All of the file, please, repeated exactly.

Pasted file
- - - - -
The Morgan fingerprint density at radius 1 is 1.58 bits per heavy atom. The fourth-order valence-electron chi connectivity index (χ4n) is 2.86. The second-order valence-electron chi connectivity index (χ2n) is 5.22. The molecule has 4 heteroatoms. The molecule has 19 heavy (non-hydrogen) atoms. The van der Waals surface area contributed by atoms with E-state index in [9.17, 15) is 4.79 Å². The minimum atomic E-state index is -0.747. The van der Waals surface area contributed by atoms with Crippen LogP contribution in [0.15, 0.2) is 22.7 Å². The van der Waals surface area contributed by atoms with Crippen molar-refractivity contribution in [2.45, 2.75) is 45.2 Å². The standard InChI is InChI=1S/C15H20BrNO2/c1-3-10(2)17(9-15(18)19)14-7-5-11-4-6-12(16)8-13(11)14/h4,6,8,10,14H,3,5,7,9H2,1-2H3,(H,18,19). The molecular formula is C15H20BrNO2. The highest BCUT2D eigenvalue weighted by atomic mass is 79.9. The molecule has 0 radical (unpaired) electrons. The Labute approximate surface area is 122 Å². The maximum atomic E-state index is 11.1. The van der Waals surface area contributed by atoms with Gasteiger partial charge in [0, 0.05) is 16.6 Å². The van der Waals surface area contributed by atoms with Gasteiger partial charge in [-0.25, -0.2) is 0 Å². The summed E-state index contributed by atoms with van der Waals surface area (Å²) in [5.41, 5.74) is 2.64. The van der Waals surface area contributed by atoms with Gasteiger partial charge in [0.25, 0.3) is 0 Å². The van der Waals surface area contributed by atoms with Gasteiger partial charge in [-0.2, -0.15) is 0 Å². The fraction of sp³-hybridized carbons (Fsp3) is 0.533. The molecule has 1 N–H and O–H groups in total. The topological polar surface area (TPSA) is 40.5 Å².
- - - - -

The Morgan fingerprint density at radius 1 is 1.58 bits per heavy atom. The fourth-order valence-electron chi connectivity index (χ4n) is 2.86. The second-order valence-electron chi connectivity index (χ2n) is 5.22. The molecule has 4 heteroatoms. The molecule has 19 heavy (non-hydrogen) atoms. The van der Waals surface area contributed by atoms with E-state index in [9.17, 15) is 4.79 Å². The minimum atomic E-state index is -0.747. The van der Waals surface area contributed by atoms with Crippen LogP contribution in [0.15, 0.2) is 22.7 Å². The van der Waals surface area contributed by atoms with Crippen molar-refractivity contribution in [2.45, 2.75) is 45.2 Å². The standard InChI is InChI=1S/C15H20BrNO2/c1-3-10(2)17(9-15(18)19)14-7-5-11-4-6-12(16)8-13(11)14/h4,6,8,10,14H,3,5,7,9H2,1-2H3,(H,18,19). The molecular formula is C15H20BrNO2. The highest BCUT2D eigenvalue weighted by atomic mass is 79.9. The molecule has 0 radical (unpaired) electrons. The Labute approximate surface area is 122 Å². The maximum atomic E-state index is 11.1. The van der Waals surface area contributed by atoms with Gasteiger partial charge in [0, 0.05) is 16.6 Å². The van der Waals surface area contributed by atoms with Gasteiger partial charge in [-0.25, -0.2) is 0 Å². The summed E-state index contributed by atoms with van der Waals surface area (Å²) in [5.41, 5.74) is 2.64. The van der Waals surface area contributed by atoms with Gasteiger partial charge in [0.25, 0.3) is 0 Å². The van der Waals surface area contributed by atoms with Gasteiger partial charge in [-0.2, -0.15) is 0 Å². The fraction of sp³-hybridized carbons (Fsp3) is 0.533. The molecule has 1 N–H and O–H groups in total. The topological polar surface area (TPSA) is 40.5 Å².